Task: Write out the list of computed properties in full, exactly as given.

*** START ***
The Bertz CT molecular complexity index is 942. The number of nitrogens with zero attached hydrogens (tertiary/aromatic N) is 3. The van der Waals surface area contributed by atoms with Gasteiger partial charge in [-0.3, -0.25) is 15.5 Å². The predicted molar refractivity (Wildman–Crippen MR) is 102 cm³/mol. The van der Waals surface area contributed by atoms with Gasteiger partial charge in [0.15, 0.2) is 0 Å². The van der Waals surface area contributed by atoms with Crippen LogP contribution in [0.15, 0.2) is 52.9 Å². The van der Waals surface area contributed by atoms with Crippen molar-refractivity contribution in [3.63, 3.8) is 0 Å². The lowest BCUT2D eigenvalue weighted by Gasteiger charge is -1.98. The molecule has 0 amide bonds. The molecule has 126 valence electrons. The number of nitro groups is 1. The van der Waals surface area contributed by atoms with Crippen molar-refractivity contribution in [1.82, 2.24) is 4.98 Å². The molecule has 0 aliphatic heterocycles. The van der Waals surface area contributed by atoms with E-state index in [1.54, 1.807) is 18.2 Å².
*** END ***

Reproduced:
The Bertz CT molecular complexity index is 942. The number of nitrogens with zero attached hydrogens (tertiary/aromatic N) is 3. The van der Waals surface area contributed by atoms with Gasteiger partial charge in [-0.3, -0.25) is 15.5 Å². The predicted molar refractivity (Wildman–Crippen MR) is 102 cm³/mol. The van der Waals surface area contributed by atoms with Gasteiger partial charge in [0.15, 0.2) is 0 Å². The van der Waals surface area contributed by atoms with Crippen LogP contribution in [0.15, 0.2) is 52.9 Å². The van der Waals surface area contributed by atoms with Crippen molar-refractivity contribution in [3.63, 3.8) is 0 Å². The lowest BCUT2D eigenvalue weighted by Gasteiger charge is -1.98. The molecule has 0 amide bonds. The molecule has 126 valence electrons. The number of nitro groups is 1. The van der Waals surface area contributed by atoms with Crippen molar-refractivity contribution in [1.82, 2.24) is 4.98 Å². The molecule has 0 aliphatic heterocycles. The van der Waals surface area contributed by atoms with E-state index in [1.54, 1.807) is 18.2 Å².